One of the sad realities of customer service is that a small percentage of customers will resort to threats to attempt to get what they want.
Reasons vary. Perhaps the customer is exasperated and is lashing out. Perhaps the customer hasn’t gotten what they want and is escalating it to see if you will back down. Perhaps the customer is just not a very nice person and likes to threaten people.
Once someone threatens you, it changes the dynamic of the conversation. Depending on the severity of the threat, it might actually end the conversation.
We will cover some typical threats below, in increasing order of severity, and some strategies for responding to each type of threat.
First, a few general rules for responding to customer threats. The technique below is actually designed for any type of encounter with an upset customer. It is from Robert Bacal’s book If It Wasn’t For The Customers I’d Really Like This Job. Bacal teaches the acronym CARP:
As you go through the specific situations below, keep this acronym in mind. It is a solid general rule for most customer encounters, though the advice below is for when one of those steps has not been achieved.
This threat is nothing more than stating the obvious, as this is the implied threat in EVERY customer service encounter. When a customer voices it, it is because the customer is not getting what they want from the conversation and have resorted to actually saying what everyone already knows. Unless stuck due to contractual or switching barriers, unhappy customers tend to go elsewhere.
Two good options here are 1) ignore it, simply don’t respond to the threat and stay focused on problem solving or 2) address the threat in a way that you can turn for the positive.
You know sir, if I felt the way you do, I would take my business down the street too, but here’s the thing, I’m going to do everything I can to make sure not only that you stay with us but that when you walk out this door today you are looking forward to coming back to see us. Now, let me ask you a question…
These two threats are first cousins and are probably the most common threats leveled at businesses nowadays. Consumers are drunk with the power of the Internet and social media, and they vastly overestimate its power in the case of a simple customer service disagreement.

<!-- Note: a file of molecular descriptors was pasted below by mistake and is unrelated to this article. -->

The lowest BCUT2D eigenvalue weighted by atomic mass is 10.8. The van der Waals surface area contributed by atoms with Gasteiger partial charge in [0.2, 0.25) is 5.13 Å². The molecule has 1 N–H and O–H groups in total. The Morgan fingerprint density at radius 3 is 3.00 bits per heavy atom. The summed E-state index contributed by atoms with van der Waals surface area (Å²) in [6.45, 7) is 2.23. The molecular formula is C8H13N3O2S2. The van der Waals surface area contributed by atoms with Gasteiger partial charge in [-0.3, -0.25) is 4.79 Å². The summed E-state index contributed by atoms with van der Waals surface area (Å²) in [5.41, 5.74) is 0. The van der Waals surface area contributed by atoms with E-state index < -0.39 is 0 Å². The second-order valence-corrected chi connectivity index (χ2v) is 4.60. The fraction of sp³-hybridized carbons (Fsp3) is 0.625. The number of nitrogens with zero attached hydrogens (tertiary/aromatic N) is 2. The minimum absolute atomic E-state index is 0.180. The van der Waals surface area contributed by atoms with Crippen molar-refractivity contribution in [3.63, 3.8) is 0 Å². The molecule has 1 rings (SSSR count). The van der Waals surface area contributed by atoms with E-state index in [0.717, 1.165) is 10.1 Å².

After the crash in 2008, the Better Business Bureau complaints for one of my retail stores spiked. It was still just a handful, but the cases had no merit and were based on people trying to bully us into refunds to which they were not entitled.
I asked the BBB representative if they had seen an increase in complaints since the crash, and she told me that they had more than doubled. “Off the record,” she said, “people are using us to try to get money back.”
You see, making good on BBB threats is relatively easy and costs nothing but time; making good on online threats costs nothing in money or time. But that’s the beauty of online criticism, like anything in life that which is rare is more valued.
Online threats are a dime a dozen. For the most part, one online comment often doesn’t even rate. While online criticism should be monitored and addressed, you should not fear it and not let it be used against you in any significant way.
Ask them the following: What do you hope to accomplish by going online? Or… If you wrote something online, what would you say?
Your answer is then simple: My goal is to help you accomplish that right now, I want to help you fix every one of those challenges so that when you leave here today, the only thing you have left to write is how much you love it here. I would really appreciate one more chance to make that happen for you.
This threat is often used to push around CSR’s and others who have layers above them in the business hierarchy. The customer has decided that threatening the livelihood of the person in front of them by potentially getting them “in trouble” is the way to get what they want. There are many variations of this theme. For instance, in franchises or chains, customers will often threaten owners or managers with reporting them to the Corporate office.